After several countries approached FIFA asking if they can wear rainbow armbands in support o LGBTQ+ rights, the federation gave them no reply and instead started a last-minute campaign on Saturday saying that captains will wear different armbands with messages such as “Football unites the world”, “Share the meal”.

However, Harry Kane, the captain of the England men’s football team and his Wales counterpart Gareth Bale are set to go ahead with the Onelove rainbow armband in spite of FIFA’s discomfort. 

The English and Wales FA have supported the decision, even as the possibility of fines due to the gesture looms large on them.

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FIFA president Gianni Infantino was asked about why FIFA has not publicly supported the rainbow armbands at a press conference in Doha on Saturday. He did not provide a clear answer and said that they have to engage in ‘campaigns which are universal’.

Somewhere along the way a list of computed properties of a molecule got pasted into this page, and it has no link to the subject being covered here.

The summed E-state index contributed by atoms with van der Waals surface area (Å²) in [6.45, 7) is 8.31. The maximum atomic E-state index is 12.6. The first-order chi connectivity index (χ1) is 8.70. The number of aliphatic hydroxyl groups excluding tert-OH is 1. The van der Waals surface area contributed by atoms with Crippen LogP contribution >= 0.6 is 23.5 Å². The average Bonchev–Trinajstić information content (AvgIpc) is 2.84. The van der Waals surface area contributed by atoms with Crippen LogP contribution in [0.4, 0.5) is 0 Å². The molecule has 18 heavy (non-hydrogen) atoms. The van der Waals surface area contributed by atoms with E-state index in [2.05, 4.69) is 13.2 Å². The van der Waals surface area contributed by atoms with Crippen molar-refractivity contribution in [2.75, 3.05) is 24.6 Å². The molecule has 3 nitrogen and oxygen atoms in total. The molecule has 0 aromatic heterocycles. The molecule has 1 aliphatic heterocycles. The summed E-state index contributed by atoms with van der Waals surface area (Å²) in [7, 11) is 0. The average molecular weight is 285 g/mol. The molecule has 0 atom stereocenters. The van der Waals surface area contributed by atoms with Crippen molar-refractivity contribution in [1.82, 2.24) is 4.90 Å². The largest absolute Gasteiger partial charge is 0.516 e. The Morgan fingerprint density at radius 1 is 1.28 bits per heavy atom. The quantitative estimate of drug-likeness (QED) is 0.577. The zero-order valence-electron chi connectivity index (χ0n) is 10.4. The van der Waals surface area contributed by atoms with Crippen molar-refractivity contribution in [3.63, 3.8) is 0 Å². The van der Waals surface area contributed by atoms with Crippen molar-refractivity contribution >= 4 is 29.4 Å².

“We have clear regulations on armbands,” he said. “We have and engage in campaigns on different topics, campaigns which are universal. We need to find topics that everyone can adhere to. This is an important element for us.”

Earlier France captain Hugo Lloris had said that the French team will not be wearing the rainbow armband in Qatar saying that he has to “show respect” to the Qatari culture. 

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“When we are in France, when we welcome foreigners, we often want them to follow our rules, to respect our culture, and I will do the same when I go to Qatar, quite simply. I can agree or disagree with their ideas, but I have to show respect,” Lloris said.

Qatar is facing a lot of flak for human rights violations which include alleged punishment for people from the LGBTQ+ communities. Same-sex marriages are illegal in the country and even though FIFA has said that “everyone is welcome” to attend the tournament in Qatar, laws like holding hands in public being a criminal offense have diluted FIFA’s message.

There is no clarity as yet if those laws have been suspended in the wake of the World Cup.